I am some old clippings from Paris and there I talk . . .
And all I can think - it's catching - is what the sweet burning hell of a Massa Brahim von Liestal et cetera-etc situation have I got into and how, on earth, can I get out of it? as I remember from years back:
"You don't know what it is you are trying to get into."
Who does? Into or out of, really? That's how Masters get around and stay around. Or so one might hope. I guess I'm just hopeless.
He laughed, as only he could, genuine, kind amusement, really himself.
("Yes . . . but the scene, really is . . . ?)
Yes . . . coming! - More! Brion. Access! Stay around, shudder one night through the shadow tracks Massa Bedaya Brahim Gysin von-You-don't-know-who.
"Night is hopeless" he said.
Okay, so I guess I'm just a situation he seeks and will get out of Smoked burning enfer! - I understand it!
(Duck everyone, this could go anywhere.)
Call from AB 9.30 AM discarnate. Says he is speaking through a voice distorter and cannot say where he is. He seems to think my memoirs, which he is filming. "A deep-cover operation to infiltrate an ancient revolutionary movement." Advises me to alternate drinking hot and cold water. And "Stay away from the Kennedys."
("He couldn't put the life on the right rivers . . . and he was through." BG )
And all, life and death, is all mysteriously left.
..... After Brion's death some eyebrows were raised when, invited to contribute to Gladys Fabre's catalogue which would accompany a retrospective at the Galerie de France in Paris, I quoted Brion as saying that "People are shit" and asserted that despite all his relentless protestations to the contrary, Brion was neither neglected nor unsuccessful. "He simply had extremely powerful enemies."
He had made his mark, passed on his "strong black" to Burroughs - (he had said that he could see that Burroughs was possessed by such a corrosive spirit that only such a radical method could possibly accommodate it) - and whipped up a cosmic storm. With meagre financial recompense, naturally. They stood back, finally, let him become a Chevalier of arts and letters, get photographed with successful showbiz personalities and generally be befriended by assholes of the universe. As he said, they are shit.
He of course never achieved either the recognition or wealth accumulated by a Warhol, if that was what he wanted, needed, desired and I suppose it was. Presumably he died richer than Rimbaud, if that makes up for it.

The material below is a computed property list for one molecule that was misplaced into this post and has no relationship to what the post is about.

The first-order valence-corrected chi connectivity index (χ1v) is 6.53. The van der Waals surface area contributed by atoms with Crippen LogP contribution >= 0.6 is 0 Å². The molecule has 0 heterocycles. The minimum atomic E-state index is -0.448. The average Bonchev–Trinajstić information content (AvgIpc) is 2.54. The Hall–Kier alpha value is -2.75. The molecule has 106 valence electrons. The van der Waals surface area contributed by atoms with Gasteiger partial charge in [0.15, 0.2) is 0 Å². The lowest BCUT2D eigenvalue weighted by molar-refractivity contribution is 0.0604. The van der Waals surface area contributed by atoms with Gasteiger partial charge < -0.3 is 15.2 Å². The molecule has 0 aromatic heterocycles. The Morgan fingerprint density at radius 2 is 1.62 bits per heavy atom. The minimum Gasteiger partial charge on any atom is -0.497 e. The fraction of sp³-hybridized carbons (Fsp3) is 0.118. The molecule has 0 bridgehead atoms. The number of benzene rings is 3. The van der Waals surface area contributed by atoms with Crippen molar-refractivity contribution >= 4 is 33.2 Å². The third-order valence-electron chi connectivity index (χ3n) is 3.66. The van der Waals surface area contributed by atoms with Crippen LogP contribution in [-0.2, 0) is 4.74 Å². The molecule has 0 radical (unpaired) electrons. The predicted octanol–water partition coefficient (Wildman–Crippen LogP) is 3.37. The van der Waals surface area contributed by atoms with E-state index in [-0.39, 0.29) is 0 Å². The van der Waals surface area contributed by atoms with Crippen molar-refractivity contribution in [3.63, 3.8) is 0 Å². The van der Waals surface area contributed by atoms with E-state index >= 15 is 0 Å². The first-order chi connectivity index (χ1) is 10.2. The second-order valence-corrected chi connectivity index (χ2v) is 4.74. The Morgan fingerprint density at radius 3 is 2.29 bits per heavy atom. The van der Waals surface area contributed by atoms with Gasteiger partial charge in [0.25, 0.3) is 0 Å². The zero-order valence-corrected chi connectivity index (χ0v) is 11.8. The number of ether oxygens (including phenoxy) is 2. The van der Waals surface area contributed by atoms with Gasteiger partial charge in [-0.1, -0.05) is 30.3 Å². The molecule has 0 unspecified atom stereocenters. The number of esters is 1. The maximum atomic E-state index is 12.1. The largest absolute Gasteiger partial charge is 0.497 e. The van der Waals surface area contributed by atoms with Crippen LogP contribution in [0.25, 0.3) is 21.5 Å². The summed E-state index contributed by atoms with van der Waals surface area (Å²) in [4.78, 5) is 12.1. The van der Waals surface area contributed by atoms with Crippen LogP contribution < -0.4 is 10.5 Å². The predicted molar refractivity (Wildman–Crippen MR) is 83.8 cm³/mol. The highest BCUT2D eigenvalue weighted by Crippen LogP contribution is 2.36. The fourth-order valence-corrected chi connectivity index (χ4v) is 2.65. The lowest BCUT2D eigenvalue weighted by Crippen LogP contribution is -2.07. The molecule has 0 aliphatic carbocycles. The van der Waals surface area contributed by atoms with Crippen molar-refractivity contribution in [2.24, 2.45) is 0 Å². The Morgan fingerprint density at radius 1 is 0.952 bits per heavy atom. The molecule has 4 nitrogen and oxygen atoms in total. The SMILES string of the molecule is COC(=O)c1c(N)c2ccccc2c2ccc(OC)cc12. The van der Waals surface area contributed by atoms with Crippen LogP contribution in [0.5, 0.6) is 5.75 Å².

When I would ask Brion about the "actual techniques taught or used there" (Alamut) or broached other suchlike slippery area, he would clam up. He didn't know. He was just a sorcerer's apprentice. Now, I feel much the same. In Dublin, at the Here To Go show, 1992, there was a public session called "Remembering Brion" where some of the usual suspects were assembled to drag out the usual stuff - ("Brion, who invented the Dreamachine, Brion, who turned to me in the bus after the light flickering between the trees had spaced him out and said: ‘Wow! Man, like you're the Prophet of the Beat! I swear to Allah that if this thing gets off the ground I'll cut you in for half the bucks!' but being a man of integrity I -" CUT!) -
I for my part answered that, for me, this was extremely difficult because - (where is everybody?) - I simply did not remember Brion in the usual sense. To do so - to really remember him - requires an enormous effort of recapitulation because what he taught was not accessible to ordinary consciousness. The only way to reach him is to follow him there. What on earth really happened to me? What techniques? Where is everybody? Don't know.
"Worn-out pals of dust, I ride with you, though I walk through the mess, into the grave softly carefully for his name's sake . . ."
Whelme was an experienced agent, known as Lazare as required in the trade -